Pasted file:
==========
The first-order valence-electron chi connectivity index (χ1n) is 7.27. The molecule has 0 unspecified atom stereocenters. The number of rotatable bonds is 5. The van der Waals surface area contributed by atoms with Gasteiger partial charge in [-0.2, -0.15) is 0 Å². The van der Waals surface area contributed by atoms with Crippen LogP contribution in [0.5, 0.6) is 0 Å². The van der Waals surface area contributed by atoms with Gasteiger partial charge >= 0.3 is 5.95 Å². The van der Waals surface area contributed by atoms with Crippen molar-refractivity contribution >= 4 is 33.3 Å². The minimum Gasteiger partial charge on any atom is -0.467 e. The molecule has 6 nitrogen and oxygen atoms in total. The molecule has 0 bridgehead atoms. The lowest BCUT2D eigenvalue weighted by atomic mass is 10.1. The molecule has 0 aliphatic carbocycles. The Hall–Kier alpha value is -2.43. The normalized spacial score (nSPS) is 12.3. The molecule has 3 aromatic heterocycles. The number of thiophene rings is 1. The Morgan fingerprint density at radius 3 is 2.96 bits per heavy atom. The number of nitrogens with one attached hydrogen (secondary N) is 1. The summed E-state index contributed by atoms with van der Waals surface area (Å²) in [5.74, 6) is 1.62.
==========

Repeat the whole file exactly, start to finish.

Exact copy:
The first-order valence-electron chi connectivity index (χ1n) is 7.27. The molecule has 0 unspecified atom stereocenters. The number of rotatable bonds is 5. The van der Waals surface area contributed by atoms with Gasteiger partial charge in [-0.2, -0.15) is 0 Å². The van der Waals surface area contributed by atoms with Crippen LogP contribution in [0.5, 0.6) is 0 Å². The van der Waals surface area contributed by atoms with Gasteiger partial charge >= 0.3 is 5.95 Å². The van der Waals surface area contributed by atoms with Crippen molar-refractivity contribution >= 4 is 33.3 Å². The minimum Gasteiger partial charge on any atom is -0.467 e. The molecule has 6 nitrogen and oxygen atoms in total. The molecule has 0 bridgehead atoms. The lowest BCUT2D eigenvalue weighted by atomic mass is 10.1. The molecule has 0 aliphatic carbocycles. The Hall–Kier alpha value is -2.43. The normalized spacial score (nSPS) is 12.3. The molecule has 3 aromatic heterocycles. The number of thiophene rings is 1. The Morgan fingerprint density at radius 3 is 2.96 bits per heavy atom. The number of nitrogens with one attached hydrogen (secondary N) is 1. The summed E-state index contributed by atoms with van der Waals surface area (Å²) in [5.74, 6) is 1.62.